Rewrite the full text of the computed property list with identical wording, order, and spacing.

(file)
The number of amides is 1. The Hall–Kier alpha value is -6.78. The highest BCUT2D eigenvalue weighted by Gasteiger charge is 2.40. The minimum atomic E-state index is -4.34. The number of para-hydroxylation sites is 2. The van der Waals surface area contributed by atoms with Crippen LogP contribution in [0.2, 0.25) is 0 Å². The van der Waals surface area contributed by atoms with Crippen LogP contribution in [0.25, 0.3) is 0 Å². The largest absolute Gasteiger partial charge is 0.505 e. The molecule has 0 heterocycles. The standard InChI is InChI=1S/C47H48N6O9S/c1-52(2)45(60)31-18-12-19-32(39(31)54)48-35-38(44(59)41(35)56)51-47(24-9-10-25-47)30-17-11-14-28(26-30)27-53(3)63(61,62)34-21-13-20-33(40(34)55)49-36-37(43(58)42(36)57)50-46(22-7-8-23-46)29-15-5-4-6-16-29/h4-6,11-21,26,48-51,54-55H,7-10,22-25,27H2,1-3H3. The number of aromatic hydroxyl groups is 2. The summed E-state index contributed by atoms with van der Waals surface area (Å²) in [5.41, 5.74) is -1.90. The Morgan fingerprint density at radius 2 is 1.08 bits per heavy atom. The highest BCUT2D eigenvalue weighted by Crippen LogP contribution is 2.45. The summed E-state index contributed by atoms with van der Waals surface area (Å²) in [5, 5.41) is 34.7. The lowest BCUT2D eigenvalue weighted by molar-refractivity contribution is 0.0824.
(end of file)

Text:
The number of amides is 1. The Hall–Kier alpha value is -6.78. The highest BCUT2D eigenvalue weighted by Gasteiger charge is 2.40. The minimum atomic E-state index is -4.34. The number of para-hydroxylation sites is 2. The van der Waals surface area contributed by atoms with Crippen LogP contribution in [0.2, 0.25) is 0 Å². The van der Waals surface area contributed by atoms with Crippen LogP contribution in [0.25, 0.3) is 0 Å². The largest absolute Gasteiger partial charge is 0.505 e. The molecule has 0 heterocycles. The standard InChI is InChI=1S/C47H48N6O9S/c1-52(2)45(60)31-18-12-19-32(39(31)54)48-35-38(44(59)41(35)56)51-47(24-9-10-25-47)30-17-11-14-28(26-30)27-53(3)63(61,62)34-21-13-20-33(40(34)55)49-36-37(43(58)42(36)57)50-46(22-7-8-23-46)29-15-5-4-6-16-29/h4-6,11-21,26,48-51,54-55H,7-10,22-25,27H2,1-3H3. The number of aromatic hydroxyl groups is 2. The summed E-state index contributed by atoms with van der Waals surface area (Å²) in [5.41, 5.74) is -1.90. The Morgan fingerprint density at radius 2 is 1.08 bits per heavy atom. The highest BCUT2D eigenvalue weighted by Crippen LogP contribution is 2.45. The summed E-state index contributed by atoms with van der Waals surface area (Å²) in [5, 5.41) is 34.7. The lowest BCUT2D eigenvalue weighted by molar-refractivity contribution is 0.0824.